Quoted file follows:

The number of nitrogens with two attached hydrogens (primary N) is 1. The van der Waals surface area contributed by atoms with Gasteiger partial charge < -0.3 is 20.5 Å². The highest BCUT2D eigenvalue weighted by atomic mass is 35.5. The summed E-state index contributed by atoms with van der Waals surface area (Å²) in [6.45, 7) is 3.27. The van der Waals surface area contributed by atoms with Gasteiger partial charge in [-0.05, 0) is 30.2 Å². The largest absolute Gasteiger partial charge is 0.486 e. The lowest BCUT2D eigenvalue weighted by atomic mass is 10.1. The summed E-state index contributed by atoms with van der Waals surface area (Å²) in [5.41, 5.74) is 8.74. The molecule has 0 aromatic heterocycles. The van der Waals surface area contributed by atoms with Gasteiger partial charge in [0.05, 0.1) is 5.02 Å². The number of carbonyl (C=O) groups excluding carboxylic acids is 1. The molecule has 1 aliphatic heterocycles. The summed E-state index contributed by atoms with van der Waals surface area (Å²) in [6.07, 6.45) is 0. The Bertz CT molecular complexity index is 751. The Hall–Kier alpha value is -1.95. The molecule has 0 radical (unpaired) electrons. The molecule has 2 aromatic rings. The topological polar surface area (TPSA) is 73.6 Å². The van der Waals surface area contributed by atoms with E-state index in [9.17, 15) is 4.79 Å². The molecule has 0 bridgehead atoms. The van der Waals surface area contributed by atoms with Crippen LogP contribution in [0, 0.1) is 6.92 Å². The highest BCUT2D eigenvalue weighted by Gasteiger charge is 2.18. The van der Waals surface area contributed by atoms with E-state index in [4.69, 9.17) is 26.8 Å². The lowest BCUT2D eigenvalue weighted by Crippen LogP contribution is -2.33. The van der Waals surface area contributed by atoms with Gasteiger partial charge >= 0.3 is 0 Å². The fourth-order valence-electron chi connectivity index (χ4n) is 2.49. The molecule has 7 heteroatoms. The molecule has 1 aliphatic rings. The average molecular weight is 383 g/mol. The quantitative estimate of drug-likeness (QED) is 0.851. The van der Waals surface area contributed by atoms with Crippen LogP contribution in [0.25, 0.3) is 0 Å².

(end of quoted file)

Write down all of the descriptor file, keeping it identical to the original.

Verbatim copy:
The number of nitrogens with two attached hydrogens (primary N) is 1. The van der Waals surface area contributed by atoms with Gasteiger partial charge < -0.3 is 20.5 Å². The highest BCUT2D eigenvalue weighted by atomic mass is 35.5. The summed E-state index contributed by atoms with van der Waals surface area (Å²) in [6.45, 7) is 3.27. The van der Waals surface area contributed by atoms with Gasteiger partial charge in [-0.05, 0) is 30.2 Å². The largest absolute Gasteiger partial charge is 0.486 e. The lowest BCUT2D eigenvalue weighted by atomic mass is 10.1. The summed E-state index contributed by atoms with van der Waals surface area (Å²) in [5.41, 5.74) is 8.74. The molecule has 0 aromatic heterocycles. The van der Waals surface area contributed by atoms with Gasteiger partial charge in [0.05, 0.1) is 5.02 Å². The number of carbonyl (C=O) groups excluding carboxylic acids is 1. The molecule has 1 aliphatic heterocycles. The summed E-state index contributed by atoms with van der Waals surface area (Å²) in [6.07, 6.45) is 0. The Bertz CT molecular complexity index is 751. The Hall–Kier alpha value is -1.95. The molecule has 0 radical (unpaired) electrons. The molecule has 2 aromatic rings. The topological polar surface area (TPSA) is 73.6 Å². The van der Waals surface area contributed by atoms with E-state index in [9.17, 15) is 4.79 Å². The molecule has 0 bridgehead atoms. The van der Waals surface area contributed by atoms with Crippen LogP contribution in [0, 0.1) is 6.92 Å². The highest BCUT2D eigenvalue weighted by Gasteiger charge is 2.18. The van der Waals surface area contributed by atoms with E-state index in [4.69, 9.17) is 26.8 Å². The lowest BCUT2D eigenvalue weighted by Crippen LogP contribution is -2.33. The van der Waals surface area contributed by atoms with Gasteiger partial charge >= 0.3 is 0 Å². The fourth-order valence-electron chi connectivity index (χ4n) is 2.49. The molecule has 7 heteroatoms. The molecule has 1 aliphatic rings. The average molecular weight is 383 g/mol. The quantitative estimate of drug-likeness (QED) is 0.851. The van der Waals surface area contributed by atoms with Crippen LogP contribution in [0.25, 0.3) is 0 Å².